1 U 5-8pm. JazzAfter5 with the Zone 1&2 U North Omaha Arts & Culture Expo 15 U 5-8pm.Jazz After5 with Darryl White 23 U 3-5pm.Jumpin’ Out Young gifted & Talented



6 U 5-8 pm. JazzAfter5 LJAC’s Jazz All Stars

All month Young At Art Youth Exhibit

12 U Young At Art Youth Exhibit

3 U 5-8 pm. Jazz After 5 with In The Gruv

20 U 5-8pm. Jazz After5 with Ben Harris Trio

17 U 5-8 pm. Jazz After 5 with Cymbolton

28 U 3-5pm.Jumpin’ Out Young gifted & Talente

25 U 3-5pm.Jumpin’ Out Young gifted & Talented

For updates on events visit us @ exhibits U live music U events Tuesday-Friday 11am-5pm U Saturday 11am-3pm 2510 N. 24th St. U 402.502.5291 20 

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Summer Fun In Omaha! with valid ID to attend. Tickets are $30 general admission; $50 VIP, or $40-$80 for Connoisseur Combo. A Designated Driver is available for $10 at the door. Visit for more details. Nebraska Balloon & Wine Festival, Coventry Campus, Just south of 204th & Q streets, August 10-11. The Nebraska Balloon & Wine Festival Credit: Sherry Schmillen Minge is a unique, two-day event featuring Friday and For Food and Saturday evening hot air balloon Spirits Enthusiasts launches and glows, as well as an array delicious foods, barbeque, 2nd Annual Omaha Beer Fest, Aksarben Viland unique handcrafted wines lage, 67th & Center streets, May 18-19. Enjoy a from some of the best wineries in good brew? Stop by the 2nd Annual Omaha Beer Fest. the country. Included: A Nebraska The festival allows patrons to choose from over 150 beers Wine Showcase, and a Food & Wine from over 40 breweries at tented booths throughout beauExperience VIP Sessions. Music tiful Stinson Park at Aksarben Village. Mix and mingle from local bands and musicians with brewmasters and VIPs in the brewing industry, and a variety of family entertainattend Beer Academy classes, listen to live music from two ment, including Marketplace Vilbands daily, attend the Homebrewer Expo, and enjoy the lage, arts & crafts, feature displays, VIP Experience with the MOJO Lounge. Must be 21+ pony rides, and activities for the kids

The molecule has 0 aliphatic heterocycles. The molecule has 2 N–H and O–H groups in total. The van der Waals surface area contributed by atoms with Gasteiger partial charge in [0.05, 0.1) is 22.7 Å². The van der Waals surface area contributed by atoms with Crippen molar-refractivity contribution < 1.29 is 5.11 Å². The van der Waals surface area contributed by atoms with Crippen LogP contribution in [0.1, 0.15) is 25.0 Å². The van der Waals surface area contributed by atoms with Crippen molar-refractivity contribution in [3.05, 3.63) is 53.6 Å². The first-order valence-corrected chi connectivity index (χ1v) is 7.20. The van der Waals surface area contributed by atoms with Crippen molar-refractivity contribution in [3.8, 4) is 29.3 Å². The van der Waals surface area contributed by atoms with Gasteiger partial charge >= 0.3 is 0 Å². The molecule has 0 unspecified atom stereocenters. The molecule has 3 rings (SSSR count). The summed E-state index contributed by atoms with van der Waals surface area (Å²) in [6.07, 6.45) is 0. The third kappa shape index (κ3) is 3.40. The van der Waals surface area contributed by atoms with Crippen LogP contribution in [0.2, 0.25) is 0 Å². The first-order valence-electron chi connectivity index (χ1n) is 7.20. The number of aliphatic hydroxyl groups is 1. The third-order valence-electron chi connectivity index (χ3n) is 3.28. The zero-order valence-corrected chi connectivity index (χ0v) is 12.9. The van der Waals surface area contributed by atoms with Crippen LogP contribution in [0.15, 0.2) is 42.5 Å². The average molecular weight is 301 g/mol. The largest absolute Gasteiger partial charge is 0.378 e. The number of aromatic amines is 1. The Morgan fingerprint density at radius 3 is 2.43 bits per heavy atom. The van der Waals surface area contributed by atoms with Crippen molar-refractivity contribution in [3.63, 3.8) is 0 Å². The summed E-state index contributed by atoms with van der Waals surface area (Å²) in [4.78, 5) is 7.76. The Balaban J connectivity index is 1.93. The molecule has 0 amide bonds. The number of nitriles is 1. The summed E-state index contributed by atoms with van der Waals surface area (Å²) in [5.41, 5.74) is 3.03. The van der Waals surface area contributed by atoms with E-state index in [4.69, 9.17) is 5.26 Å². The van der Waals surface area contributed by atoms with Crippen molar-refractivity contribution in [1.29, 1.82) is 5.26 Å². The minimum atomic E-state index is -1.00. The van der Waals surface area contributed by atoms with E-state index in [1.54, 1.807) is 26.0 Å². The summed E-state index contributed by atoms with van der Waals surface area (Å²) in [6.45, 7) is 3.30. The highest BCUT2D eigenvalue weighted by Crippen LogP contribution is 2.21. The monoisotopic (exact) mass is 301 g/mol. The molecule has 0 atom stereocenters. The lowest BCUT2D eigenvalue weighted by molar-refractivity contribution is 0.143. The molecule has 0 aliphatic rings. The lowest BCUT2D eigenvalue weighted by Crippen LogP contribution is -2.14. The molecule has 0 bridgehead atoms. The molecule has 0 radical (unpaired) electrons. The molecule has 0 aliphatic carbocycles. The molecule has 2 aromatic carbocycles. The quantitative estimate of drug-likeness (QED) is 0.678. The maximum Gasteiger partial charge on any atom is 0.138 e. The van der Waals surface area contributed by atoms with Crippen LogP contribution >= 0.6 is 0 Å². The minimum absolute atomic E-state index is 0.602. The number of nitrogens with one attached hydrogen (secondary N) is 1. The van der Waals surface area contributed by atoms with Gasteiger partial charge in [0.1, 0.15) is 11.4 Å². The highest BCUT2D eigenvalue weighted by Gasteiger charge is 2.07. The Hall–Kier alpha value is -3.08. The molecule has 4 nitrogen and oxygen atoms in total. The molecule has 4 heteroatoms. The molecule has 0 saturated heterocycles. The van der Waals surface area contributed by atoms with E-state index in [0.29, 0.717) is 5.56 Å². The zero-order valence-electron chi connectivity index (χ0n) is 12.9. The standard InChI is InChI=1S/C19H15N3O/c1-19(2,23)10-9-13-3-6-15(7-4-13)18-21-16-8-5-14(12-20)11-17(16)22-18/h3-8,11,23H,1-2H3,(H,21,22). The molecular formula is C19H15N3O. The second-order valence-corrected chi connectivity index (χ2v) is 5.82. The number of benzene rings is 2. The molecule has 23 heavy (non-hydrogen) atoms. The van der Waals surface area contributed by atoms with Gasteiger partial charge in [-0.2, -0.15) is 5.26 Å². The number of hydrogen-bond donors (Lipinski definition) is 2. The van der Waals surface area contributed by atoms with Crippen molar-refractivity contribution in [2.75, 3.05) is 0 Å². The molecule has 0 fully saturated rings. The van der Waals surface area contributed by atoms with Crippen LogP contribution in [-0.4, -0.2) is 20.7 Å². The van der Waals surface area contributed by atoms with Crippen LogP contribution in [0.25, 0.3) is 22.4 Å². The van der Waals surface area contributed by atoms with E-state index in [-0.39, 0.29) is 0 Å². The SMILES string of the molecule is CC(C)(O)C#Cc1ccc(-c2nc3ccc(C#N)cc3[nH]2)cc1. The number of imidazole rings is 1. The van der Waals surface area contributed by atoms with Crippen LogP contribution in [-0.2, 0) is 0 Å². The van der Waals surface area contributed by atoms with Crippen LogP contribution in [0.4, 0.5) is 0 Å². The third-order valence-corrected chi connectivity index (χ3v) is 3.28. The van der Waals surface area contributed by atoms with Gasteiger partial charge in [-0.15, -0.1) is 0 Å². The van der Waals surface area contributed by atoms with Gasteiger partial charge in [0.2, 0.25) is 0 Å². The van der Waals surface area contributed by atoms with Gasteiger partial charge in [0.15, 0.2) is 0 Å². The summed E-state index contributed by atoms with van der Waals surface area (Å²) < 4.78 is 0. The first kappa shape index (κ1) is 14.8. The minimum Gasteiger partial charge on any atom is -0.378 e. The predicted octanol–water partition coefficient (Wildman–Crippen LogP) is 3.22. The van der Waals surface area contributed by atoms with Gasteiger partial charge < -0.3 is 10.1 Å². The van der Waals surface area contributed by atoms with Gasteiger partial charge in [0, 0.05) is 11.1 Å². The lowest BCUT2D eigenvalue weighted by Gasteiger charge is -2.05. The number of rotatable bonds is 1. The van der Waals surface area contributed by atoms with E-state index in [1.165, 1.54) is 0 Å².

will also be featured. Balloons launch by 7:30pm. Gates open at 5pm to give spectators an early glimpse at the hot air balloons as pilots assemble them for their flights. (Weather Permitting) Visit NebraskaWineBallloonFestival for more info. 3rd Annual Omaha Riverfront Wine Festival, Stinson Park, Aksarben Village, 67th & Center Streets, August 24-25. Get ready to raise your glass at Omaha’s biggest wine event of the year! The Omaha Riverfront Wine Festival is a casual, outdoor event featuring food from Omaha’s Dante Pizzeria and Bread Oven French Bakery, a variety of music, including jazz, tropical

Credit: TLC Photography

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july/august •  2012 


Summer Fun In Omaha! and R&B sounds, and, of course, wine. Fifty wineries will be present, offering guests samples from tented wine booths set up throughout Stinson Park. Beer lovers will also find samples from about a dozen breweries. Attendees can sign up for Wine Academy and take classes on wine and food pairings (including chocolate and cheese), wine mixology, and other topics. Both Grand Tasting and VIP Experience tickets are available by calling 402-850-6776. Must be 21 or older with valid ID to attend. Offered by Urban Events, Inc. Go to for more info.

For the Theatre & Arts Lover

Gently Loved Designer Furniture, Vintage, Antiques and Estate Items 10,000 Square Foot Showroom, Open To The Public

38th Annual Summer Arts Festival, Along Gene Leahy Mall, Downtown Omaha, June 8-10. Omaha’s premier destination for art & entertainment, held in Downtown Omaha. Featuring 135 of the nation’s finest visual artists, two stages of continuous entertainment including national performers, and a large, hands-on children’s fair. A free event perfect for art lovers and families alike. For a list of exhibiting artists, performing musicians and food vendors and more, visit

Buy-Sell Estate Liquidation Services April 402-578-5051• Gene 402-210-3716 3701 Leavenworth • Omaha, NE 68105

Credit: John Nollendorfs Great Smoked Meat Specialties With A Focus on Local and Regional Breweries — Dine In or Carry Out — Live entertainment - Patio Seating


Located in Charming aksarben village. 67th & Center

26th Annual Shakespeare on the Green, Elmwood Park, University of Nebraska at Omaha Campus, June 21-July 6. Elmwood Park will again host the annual Nebraska Shakespeare on the Green, a free, open-air event on the UNO campus. Over the years, Shakespeare on the Green has become a beloved summer tradition, and the festival has gained national recognition for its high-quality productions as well as for the beauty of its park setting. The event is also a wonderful way to enjoy two of the Bard’s plays: Julius Caesar: June 21-24, July 6,8; The Comedy of Errors: June 28-30; July 5,7. Recurring every three days. Free admission. South of 64th & Dodge sts. Activities at 6pm, pre-show seminars at 6:30pm, performance at 8pm. For more information, visit or call 402-280-4396.